The measurements were made with the headphones connected via a Bluetooth channel (LDAC). using a modified miniDSP EARS measuring rig calibrated to the target curve proposed by the InEarFidelity website (see my article on target curves, Fig. 14) + 2 dB rise in the lower part of the range. The headphones measurements corresponding to the target IEF curve should look like a flat curve in my graphs. For each of the earpieces, the measurements were made until 5 reliable and stable measurements were obtained for the left and right channels; any deviant measurement results were excluded. The resulting measurements were obtained by averaging the responses of two channels (10 measurements in total).
At exactly 125 Hz, there’s a very smooth bump, at 450 Hz – smooth dip, and then at 4.4-8.4 kHz, a smooth bump again. In each case, the deviation is 5 dB, that is, almost 2 times from the norm.
And it’s quite a miracle, but the Aonic 50 sound very… convincing, believe it or not. When you turn them on for the first time, you immediately realize that yes, the frequency response is curvy, but not because the creators goofed up the tuning, but because that’s exactly what they wanted us to hear.
The upper frequencies. These are absolutely stunning for a wireless model, just uncompromising in quality and highlighted in quantity. The headphones don’t ring, don’t creak, don’t get sandy, don’t slip into any metallic traces at all, they just deliver a handful of some very neat uppers. The overhangs, the sense of space, the sound stages are here, and it’s awesome. The upper-frequencies range is good not just for some wireless headphones for around $250, but also for any closed-back model worth up to $650 or even more, I’d say.
The middle frequencies. There’s a dip at 4 kHz, which makes all the voices and the related instruments sound as if from a distance. But there are no sibilants, and that’s not bad. Well, the dip at 200-1000 Hz with the subsequent rise are responsible for a certain disembodied, subtle sounding. In some tracks, it feels like a preferential decision, in others it almost bothers and doesn’t let you just listen to the music the artist wanted you to given the smoother sound delivery.
The bass. Everything is quite simple here – there’s a peak at 125 Hz making the whole of the musical material more weighty and pressing. The sub-bass just almost exactly reaches the 20 Hz mark.
The overall impression of the sound of the Aonic 50 is great, these are very detailed headphones having their own fine-tuned delivery, a mind-blowing upper-frequencies, a good lower-frequencies and an okayish middle range. They convey the space and volume of the imaginary sound stage and its depth just perfectly, don’t mess with the instruments positioning, and can be used when playing competitive games.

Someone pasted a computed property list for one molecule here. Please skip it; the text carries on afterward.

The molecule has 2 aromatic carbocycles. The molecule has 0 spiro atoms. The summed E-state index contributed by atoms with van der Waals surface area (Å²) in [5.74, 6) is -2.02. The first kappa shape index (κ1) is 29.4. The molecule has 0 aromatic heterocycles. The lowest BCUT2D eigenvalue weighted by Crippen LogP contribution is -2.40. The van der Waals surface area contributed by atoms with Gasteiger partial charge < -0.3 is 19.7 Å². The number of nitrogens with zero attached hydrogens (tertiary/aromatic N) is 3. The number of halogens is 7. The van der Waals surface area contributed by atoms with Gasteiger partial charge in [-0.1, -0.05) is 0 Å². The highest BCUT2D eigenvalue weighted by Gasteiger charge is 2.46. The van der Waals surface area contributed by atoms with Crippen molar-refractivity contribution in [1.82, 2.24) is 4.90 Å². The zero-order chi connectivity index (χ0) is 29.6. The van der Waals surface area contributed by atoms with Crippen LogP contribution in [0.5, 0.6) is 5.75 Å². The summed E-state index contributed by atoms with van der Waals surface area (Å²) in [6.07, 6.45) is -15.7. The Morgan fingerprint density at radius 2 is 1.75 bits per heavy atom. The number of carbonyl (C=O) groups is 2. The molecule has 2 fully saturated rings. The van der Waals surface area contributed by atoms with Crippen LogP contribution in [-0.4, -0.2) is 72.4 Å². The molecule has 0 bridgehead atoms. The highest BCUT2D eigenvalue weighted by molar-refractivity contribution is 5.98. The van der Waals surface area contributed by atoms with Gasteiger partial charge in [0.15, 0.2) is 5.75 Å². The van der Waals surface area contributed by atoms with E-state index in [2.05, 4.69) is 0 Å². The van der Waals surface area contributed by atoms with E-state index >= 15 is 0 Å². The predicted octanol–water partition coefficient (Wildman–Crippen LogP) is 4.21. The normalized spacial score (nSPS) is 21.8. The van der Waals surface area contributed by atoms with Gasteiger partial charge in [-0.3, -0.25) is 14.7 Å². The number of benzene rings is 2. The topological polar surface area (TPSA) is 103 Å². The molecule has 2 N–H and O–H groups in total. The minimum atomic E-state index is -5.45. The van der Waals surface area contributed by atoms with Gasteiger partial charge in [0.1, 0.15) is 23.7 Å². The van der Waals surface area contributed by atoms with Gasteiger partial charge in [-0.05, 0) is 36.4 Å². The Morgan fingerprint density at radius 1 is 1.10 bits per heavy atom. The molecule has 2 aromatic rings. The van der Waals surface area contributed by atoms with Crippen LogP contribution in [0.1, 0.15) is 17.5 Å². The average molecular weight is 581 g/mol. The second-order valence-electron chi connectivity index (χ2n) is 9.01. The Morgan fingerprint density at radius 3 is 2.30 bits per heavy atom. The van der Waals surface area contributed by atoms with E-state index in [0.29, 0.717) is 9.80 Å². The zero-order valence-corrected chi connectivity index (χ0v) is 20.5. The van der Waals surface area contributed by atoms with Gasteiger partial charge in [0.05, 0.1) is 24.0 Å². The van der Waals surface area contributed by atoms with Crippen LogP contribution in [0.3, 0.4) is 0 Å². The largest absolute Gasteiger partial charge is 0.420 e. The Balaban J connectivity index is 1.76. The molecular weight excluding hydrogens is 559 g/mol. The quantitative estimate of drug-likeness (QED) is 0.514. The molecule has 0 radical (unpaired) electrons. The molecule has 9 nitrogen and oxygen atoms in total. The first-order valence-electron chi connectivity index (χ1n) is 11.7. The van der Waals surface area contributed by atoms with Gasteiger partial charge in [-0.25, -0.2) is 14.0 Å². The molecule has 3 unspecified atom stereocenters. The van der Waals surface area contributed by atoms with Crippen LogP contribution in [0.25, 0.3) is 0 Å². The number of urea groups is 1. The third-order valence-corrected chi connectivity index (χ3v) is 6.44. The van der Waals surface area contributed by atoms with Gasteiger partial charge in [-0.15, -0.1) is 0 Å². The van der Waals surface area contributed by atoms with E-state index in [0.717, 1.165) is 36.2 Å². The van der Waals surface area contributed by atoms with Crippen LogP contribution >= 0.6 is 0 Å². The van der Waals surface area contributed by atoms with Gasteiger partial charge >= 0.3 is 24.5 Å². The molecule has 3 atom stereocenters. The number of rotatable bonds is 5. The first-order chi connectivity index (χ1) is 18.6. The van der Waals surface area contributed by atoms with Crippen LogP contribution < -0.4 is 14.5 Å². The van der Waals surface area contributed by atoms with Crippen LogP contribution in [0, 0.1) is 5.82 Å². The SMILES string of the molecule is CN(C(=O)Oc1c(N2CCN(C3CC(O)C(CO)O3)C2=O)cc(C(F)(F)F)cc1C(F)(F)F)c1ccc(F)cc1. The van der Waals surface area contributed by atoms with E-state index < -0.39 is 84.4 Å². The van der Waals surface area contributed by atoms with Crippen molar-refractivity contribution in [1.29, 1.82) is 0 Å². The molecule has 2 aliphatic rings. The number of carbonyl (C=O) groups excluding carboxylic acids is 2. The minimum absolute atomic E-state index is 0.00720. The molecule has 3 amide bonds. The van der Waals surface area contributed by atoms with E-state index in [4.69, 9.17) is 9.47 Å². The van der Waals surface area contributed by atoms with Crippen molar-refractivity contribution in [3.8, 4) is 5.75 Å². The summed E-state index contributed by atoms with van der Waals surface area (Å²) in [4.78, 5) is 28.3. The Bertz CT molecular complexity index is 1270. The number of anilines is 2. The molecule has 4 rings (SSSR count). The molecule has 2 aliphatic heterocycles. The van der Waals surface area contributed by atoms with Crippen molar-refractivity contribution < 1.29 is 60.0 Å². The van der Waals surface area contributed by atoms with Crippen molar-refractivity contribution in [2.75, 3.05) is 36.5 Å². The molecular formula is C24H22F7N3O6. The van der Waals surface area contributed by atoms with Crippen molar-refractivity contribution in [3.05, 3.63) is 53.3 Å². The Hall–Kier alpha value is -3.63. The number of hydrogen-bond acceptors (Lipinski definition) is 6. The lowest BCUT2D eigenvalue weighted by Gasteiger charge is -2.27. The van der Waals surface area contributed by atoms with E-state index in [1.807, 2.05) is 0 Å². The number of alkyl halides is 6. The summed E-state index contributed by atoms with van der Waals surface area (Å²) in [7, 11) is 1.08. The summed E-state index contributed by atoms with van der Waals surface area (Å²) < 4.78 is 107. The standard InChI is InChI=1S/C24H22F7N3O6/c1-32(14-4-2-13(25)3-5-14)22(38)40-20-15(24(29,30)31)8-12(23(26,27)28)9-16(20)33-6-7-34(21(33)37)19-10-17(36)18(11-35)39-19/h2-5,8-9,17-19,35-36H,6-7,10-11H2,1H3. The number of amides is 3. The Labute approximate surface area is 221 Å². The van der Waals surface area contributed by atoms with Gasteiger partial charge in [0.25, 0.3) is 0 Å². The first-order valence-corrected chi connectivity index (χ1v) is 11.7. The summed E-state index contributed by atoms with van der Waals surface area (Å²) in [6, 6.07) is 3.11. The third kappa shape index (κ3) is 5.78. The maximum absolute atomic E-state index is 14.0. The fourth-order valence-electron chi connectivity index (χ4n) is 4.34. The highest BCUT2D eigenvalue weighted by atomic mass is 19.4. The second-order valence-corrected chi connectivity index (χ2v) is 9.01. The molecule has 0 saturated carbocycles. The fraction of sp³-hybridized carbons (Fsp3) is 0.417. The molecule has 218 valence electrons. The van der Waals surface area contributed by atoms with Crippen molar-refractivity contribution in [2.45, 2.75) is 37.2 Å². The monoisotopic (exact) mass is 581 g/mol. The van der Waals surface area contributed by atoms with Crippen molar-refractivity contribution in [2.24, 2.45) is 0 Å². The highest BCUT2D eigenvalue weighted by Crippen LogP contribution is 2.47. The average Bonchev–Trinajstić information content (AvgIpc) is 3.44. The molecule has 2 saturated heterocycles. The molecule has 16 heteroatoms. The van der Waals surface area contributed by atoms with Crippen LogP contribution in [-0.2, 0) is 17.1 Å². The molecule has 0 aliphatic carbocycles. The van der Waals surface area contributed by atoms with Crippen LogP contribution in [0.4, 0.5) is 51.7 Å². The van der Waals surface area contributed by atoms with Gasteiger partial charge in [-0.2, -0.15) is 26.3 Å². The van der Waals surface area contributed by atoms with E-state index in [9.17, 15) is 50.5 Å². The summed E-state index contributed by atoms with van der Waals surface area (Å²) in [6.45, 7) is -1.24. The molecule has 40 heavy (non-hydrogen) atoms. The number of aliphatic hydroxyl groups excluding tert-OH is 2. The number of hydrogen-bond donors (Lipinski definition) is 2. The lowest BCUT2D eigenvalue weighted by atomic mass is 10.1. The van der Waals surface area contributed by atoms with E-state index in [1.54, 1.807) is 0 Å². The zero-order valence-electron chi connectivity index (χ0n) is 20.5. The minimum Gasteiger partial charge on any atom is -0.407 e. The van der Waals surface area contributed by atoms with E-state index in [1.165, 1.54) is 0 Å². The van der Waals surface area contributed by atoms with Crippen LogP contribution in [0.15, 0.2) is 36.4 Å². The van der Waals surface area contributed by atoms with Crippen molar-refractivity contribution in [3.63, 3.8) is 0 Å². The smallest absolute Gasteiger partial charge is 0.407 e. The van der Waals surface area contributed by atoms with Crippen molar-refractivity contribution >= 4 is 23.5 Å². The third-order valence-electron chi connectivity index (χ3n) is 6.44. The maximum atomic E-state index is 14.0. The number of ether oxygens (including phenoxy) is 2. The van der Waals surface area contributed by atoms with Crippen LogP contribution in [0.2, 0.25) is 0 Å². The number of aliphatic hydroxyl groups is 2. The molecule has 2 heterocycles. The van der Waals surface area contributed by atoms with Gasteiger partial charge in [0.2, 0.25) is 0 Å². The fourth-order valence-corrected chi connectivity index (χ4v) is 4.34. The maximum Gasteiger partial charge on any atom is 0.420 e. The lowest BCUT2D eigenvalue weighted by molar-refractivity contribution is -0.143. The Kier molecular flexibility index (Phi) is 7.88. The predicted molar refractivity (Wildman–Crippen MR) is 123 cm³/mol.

The Aonic 50 compared to the IO-6 and the WH-1000xm4, all with noise reduction enabled:
Look at the area below the 1000 Hz mark: Even for the relatively smooth IO-6 sound delivery, the entire graph is higher than the Aonic 50 one, because the IO-6 have a normal middle range and a slight emphasis on sub-bass.
Why is this important? Because when you pull on your Aonic 50 and go out on the street, or even worse – go down to the subway, all the magic of the sound just fades away in a heartbeat: the middle- and the lower-frequencies ranges get choked by the ambient noises, and all you’ve got in your ears is just a unaccompanied technical ringing. And nothing else. The middle and the bottom range just disappear. And a cherry on top: the volume band is pretty short over the wireless connection, but the upper frequencies grate on your ears at some 80% already.
The thing is that the Aonic 6 sound profile doesn’t adjust with the noise reduction system on, and the active noise reduction system itself doesn’t do its work: the noise reduction has a rather nominal effect (or even non-existent compared to the WH-1000xm3), cutting off an itty-bitty portion of the sub-bass.
If only… If only the equalizer could adjust the sound regardless of the application, if only the active noise reduction worked, I’d call the Aonic 50 perfect wireless headphones, or even unique given the $250 price tag. I’d even forgive the Shure for their fat case blunder.
Yeah, if only it was true.
Whatever the Shure wanted to create, they’ve produced some sort of wireless headphones for home usage, which you won’t carry in their case, since the case is disgusting and why the hell would you use it at home? For a long trip from your sofa to the bathroom? Obviously, yes, because there’s no way you would use the headphones when out on the streets. Unless you’re a fan of boring ringing. The only use case to imagine for the Aonic 50 is listening to them when at home or in your quiet office, but I just don’t believe someone would ever buy a pair of wireless headphones for such things. Audiophile life is a challenging thing.
Like this post? You can support me on patreon.